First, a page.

This was not only a sweet year bird for me, bringing my 2021 total to 402. It was also my first encounter with Alpine Accentor in Israel after 30 years. Back in the 1980's and early 1990's it was a regular winter visitor on Mt. Arbel. Since then it has become very rare, showing up irregularly every few years.

Mt. Arbel is a wonderful place to visit - scenery is spectacular and birding is great. I strongly recommend.

I end the year with a dilemma. I am running out of options for my Big Year (unless something big shows up today or tomorrow). In recent days, other birders added Nanday Parakeet to their list - there's a free-flying bird in southern Tel Aviv that's showing. This is not the way I wanted to end my Big Year. Currently, eBird tolerates exotics and escapes (next year a revision of eBird's exotics and escapes policy is expected). What to do? Go for it (or other exotics) and contaminate my yearlist, or end the year with class, Nanday-free? Advice welcome.

Sunday, December 26, 2021


Yesterday I combined a family visit in Jerusalem with another step up in my Big Year, involving the Black-throated Thrush that had been found the previous day by Yakov Salaviz (when I couldn't go) on Mt. Herzl in Jerusalem. Mt. Herzl was one of my childhood stomping grounds, where I learned birding. The place has changed much since the 1980's, there are fewer birds overall and the habitat is not that good as it used to. Yet, on a cold and bright winter morning like yesterday the atmosphere there was almost European, complete with multiple Dunnocks, singing Wren etc. (check the eBird checklist here), and birding was enjoyable.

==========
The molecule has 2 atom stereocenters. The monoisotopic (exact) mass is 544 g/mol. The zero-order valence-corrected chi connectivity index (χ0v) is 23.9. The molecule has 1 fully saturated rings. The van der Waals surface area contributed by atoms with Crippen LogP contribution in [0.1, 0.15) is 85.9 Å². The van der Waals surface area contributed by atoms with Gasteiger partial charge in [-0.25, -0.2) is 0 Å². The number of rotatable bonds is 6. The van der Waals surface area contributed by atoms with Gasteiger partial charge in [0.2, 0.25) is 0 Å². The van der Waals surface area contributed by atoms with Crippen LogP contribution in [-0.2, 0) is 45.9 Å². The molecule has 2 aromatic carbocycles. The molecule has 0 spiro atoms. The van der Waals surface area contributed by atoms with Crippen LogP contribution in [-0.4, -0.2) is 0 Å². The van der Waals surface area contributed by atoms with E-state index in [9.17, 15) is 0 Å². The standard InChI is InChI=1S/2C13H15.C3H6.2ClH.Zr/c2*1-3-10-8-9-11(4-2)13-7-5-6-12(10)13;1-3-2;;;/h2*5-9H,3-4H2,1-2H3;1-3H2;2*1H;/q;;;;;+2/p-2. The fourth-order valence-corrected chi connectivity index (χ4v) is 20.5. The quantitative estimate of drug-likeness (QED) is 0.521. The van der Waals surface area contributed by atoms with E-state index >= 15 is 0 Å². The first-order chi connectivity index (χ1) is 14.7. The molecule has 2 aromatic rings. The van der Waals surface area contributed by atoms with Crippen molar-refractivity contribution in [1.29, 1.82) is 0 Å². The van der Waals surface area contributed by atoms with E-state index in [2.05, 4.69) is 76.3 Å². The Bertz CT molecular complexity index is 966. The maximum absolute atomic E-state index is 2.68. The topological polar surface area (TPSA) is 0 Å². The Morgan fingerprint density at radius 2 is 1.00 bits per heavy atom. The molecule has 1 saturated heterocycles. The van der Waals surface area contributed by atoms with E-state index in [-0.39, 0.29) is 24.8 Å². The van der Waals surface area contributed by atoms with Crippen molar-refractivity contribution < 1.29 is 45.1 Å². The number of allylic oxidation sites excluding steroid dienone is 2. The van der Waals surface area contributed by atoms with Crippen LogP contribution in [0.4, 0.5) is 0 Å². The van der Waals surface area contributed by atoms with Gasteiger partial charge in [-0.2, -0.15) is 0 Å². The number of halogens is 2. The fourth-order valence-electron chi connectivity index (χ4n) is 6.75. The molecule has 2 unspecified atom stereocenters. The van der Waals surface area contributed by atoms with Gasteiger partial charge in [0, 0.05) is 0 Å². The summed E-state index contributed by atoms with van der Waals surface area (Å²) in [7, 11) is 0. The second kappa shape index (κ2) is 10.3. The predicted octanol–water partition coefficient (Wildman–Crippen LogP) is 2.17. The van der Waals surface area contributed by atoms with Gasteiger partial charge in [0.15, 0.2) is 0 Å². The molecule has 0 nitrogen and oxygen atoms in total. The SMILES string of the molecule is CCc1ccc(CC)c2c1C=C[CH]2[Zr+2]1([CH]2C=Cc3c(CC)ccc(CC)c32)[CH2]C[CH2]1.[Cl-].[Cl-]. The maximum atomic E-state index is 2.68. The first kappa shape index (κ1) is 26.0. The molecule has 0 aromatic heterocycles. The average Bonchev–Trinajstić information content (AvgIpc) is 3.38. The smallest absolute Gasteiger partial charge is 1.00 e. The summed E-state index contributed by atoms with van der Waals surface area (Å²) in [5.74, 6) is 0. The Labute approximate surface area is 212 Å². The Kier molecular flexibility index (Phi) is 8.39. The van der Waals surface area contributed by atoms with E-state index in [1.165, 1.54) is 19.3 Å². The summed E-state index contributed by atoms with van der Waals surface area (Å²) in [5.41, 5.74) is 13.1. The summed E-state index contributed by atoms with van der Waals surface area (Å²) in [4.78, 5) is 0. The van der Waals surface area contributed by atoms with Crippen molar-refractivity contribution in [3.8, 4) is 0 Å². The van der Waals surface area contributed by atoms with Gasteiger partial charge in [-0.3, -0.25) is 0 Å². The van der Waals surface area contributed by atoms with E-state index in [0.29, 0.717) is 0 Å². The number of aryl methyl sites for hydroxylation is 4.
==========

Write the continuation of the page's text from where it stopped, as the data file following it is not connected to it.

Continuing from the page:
A number of us assembled in the early morning, at first not finding the thrush, then it was spotted. I headed over to where the others were watching it when it shot off, towards me. I fired off a few random shots and amazingly, my camera got several in focus, rather OK I think. Boom, lovely. 401.

It disappeared, then spotted again and moved around. It took us a while to figure out its routine - every 20-30 minutes it returned to a small olive grove, dropped down to the ground, fed on an olive or two and flew off somewhere. 

The views of it feeding on the ground were great, the photos - well, not so great. The excuses: A bit too distant, bad light conditions under the trees, and un-aesthetic background. Guess I can't complain though - my best views in Israel of this rarity (this is my 3rd in Israel - previously in Feb 2020 and Jan 2011, both gave only brief views). I watched it do its thing several times until I had to leave. 

Drop to the ground

Look right

Look left

Grab that olive

This is almost the end of my Big Year marathon. Will I add another species or two? I have an option for a bit of travelling this week, so fingers crossed. Stay tuned!